Hard drives have different interfaces or ways that they will connect with the motherboard.  There are Paralell ATA (PATA, also known as IDE, or EIDE), Serial ATA (SATA), Small Computer System Interface (SCSI), or Serial Attached SCSI (SAS).  Most consumer grade computers use the SATA interface.  Which ever storage you select be sure the interface is supported by the motherboard.


The same rules apply here:  more memory costs more money.  If there is room you can often buy additional hard drives and connect them to the same motherboard. 

Select the size and type of storage based on the anticipated use of the computer.

Step 6: Select the Video Card

Some CPUs and motherboards come with graphics built in, and this will be sufficient for every day uses.  If the computer will be playing games you will need to add on a video card.


There are different interfaces for video cards, Accelerated Graphics Port (AGP), Peripheral Component Interconnect (PCI), and Peripheral Component Interconnect express (PCIe).  The first two interfaces are obsolete, most modern consumer grade computers use PCIe only.  Check to see what interface the motherboard supports and only buy a video card with the same interface.


There are two main companies that make graphics chipsets Nvidia and ATI.  Several other companies take the chipsets from Nvidia  or ATI and create a video card Printed Circuit Board (PCB).  The two companies are very competitive and try to distinguish their chipset from the other with different features.  Some manufacturers put more memory on the video cards while others increase the clock speed.  Perform an internet search for companies which review and compare video cards with benchmarks and display the data in graphs.

Select a video card that works best for your requirements (usually the game you want to play) and fits in the motherboard and computer case

There if you have selected the parts you are ready to build a computer from parts.  Have fun!

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    9 Discussions


    4 years ago

    There is one website that you can add that is VERY helpful for those who are building a computer:
    There you can select each part of the computer and it will let you know if there are any compatibility issues and it gives you the prices, who is selling them, if there are any sales, specials, coupon codes, etc. and if there are any combination deals with other parts. It will let you know what the shipping costs and if there is any Free shipping. And you can save your Build ideas for future reference!!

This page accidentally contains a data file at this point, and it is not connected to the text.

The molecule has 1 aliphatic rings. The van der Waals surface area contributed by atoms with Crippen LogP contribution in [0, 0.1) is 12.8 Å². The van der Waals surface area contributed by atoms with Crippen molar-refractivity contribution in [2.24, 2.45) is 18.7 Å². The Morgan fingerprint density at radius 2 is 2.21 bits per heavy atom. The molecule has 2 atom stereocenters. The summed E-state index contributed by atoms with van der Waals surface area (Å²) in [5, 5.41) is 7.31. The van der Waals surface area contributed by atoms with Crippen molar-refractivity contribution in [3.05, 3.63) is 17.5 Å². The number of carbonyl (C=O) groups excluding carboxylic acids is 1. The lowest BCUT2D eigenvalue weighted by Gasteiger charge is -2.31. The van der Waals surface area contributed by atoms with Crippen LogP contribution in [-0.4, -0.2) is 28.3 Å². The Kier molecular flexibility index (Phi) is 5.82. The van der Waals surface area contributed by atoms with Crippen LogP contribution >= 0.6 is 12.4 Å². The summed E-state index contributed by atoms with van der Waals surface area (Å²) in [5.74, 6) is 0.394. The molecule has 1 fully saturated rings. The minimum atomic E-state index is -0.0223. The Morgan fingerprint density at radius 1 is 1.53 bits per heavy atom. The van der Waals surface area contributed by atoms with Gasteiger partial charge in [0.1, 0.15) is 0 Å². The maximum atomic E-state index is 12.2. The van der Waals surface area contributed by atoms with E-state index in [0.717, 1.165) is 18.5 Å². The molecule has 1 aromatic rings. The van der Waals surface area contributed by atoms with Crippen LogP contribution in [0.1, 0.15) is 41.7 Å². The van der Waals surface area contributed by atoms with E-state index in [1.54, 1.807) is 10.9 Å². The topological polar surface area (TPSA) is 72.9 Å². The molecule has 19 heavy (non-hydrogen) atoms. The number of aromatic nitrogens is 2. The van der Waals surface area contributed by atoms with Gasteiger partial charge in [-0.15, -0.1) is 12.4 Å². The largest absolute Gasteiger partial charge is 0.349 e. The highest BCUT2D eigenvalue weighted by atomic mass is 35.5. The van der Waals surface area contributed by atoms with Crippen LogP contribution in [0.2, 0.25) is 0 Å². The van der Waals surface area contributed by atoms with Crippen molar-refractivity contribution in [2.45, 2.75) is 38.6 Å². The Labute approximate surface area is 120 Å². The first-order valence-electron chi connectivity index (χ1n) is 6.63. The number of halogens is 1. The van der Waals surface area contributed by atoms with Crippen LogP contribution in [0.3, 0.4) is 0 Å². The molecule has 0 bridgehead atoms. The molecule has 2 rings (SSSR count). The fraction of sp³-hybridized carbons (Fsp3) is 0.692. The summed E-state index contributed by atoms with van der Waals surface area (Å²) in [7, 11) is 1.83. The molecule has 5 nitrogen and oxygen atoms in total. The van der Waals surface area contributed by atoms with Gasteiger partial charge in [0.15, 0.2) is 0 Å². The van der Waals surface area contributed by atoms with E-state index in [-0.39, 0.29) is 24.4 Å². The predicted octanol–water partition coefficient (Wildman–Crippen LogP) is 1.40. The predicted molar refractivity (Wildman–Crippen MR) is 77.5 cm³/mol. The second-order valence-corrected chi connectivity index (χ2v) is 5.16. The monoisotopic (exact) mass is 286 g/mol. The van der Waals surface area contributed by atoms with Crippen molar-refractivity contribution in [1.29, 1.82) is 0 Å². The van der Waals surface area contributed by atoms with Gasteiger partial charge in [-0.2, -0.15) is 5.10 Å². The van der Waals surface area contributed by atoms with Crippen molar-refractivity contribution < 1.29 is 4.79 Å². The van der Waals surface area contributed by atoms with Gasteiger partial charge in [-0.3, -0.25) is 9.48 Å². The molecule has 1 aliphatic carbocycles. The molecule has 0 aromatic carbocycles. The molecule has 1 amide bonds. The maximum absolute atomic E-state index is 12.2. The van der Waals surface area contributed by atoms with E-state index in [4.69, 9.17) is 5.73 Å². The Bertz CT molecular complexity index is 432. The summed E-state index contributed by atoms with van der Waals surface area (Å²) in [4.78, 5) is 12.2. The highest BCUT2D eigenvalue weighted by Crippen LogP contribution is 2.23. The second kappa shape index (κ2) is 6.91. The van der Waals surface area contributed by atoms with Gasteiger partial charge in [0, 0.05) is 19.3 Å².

6 years ago

    Try Pc Case Gear, there Australian but it wouldn't surprise me if they have stores located over seas, they have alright prices but have a very large variety of components. A long with all the specs of each part.


    6 years ago on Introduction

    I don't know if you can answer this here, but I've heard of something called a "hackintosh". Is it possible/legal to use this guide to build a machine that can load some version of OS X?


    6 years ago on Introduction

    Wow, this is a very awesome 'ible! This is exactly how I would write it. When I saw the first diagram, I knew that you were doing it right. You used the correct hierarchy for selecting components. I am very impressed.

    I just had a few things. Explain the limitation x86 processors have on the amount of RAM you can have (4Gb max). That is very important, especially as applications become more demanding in the future. You want to be able to upgrade.

    Under storage, just mention that SSDs come in much smaller capacities, and will be very expensive to get capacities of 500Gb +. Also, make sure they know PATA is very obsolete, haha.

    Explain that PCIe has different sizes (x16, x8, etc) and that they need to watch out for that when buying graphics cards, sound cards, NICs, etc. Usually graphics cards are x16, but it varies. It is very important that they check out what the motherboard has, and what the PCIe card requires. Also, x16 cards often require an extra power cable from the PSU, so they need to make sure that the PSU they select has that extra cable.

    Also on the topic of graphics cards. Mention that if you have more memory on the card it self, it will use the RAM less.

    One thing I like to do, I add a step at the very end of my tech 'ibles that has a quick list of definitions for "geek jargon" which I throw out. Things like thunderbolt, SATA, etc. One point of confusion I see a lot of people getting caught on is the use of the word "memory". Some might think you are talking about storage capacities rather than RAM, haha. You could have a * and explain at the end of the step, or whatever you want to do.

    Other than that, there are a few grammatical mistakes, sentence flow, but over all a very awesome Instructable! It was weird reading this, it sounds a lot like how I write my 'ibles.


    Reply 6 years ago on Introduction

    Most of the modern 32 bit operating systems (Microsoft XP and newer) can handle more than 4 GB of RAM with a technique called Physical Address Extension (PAE).  Therefore I did not put anything in about RAM limitations.


    6 years ago on Introduction

    I bet this would meet the requirements of the I Could Make That competition. Rather than buying a computer "off the shelf", you can build your own! I would consider adding your other 'ible as well.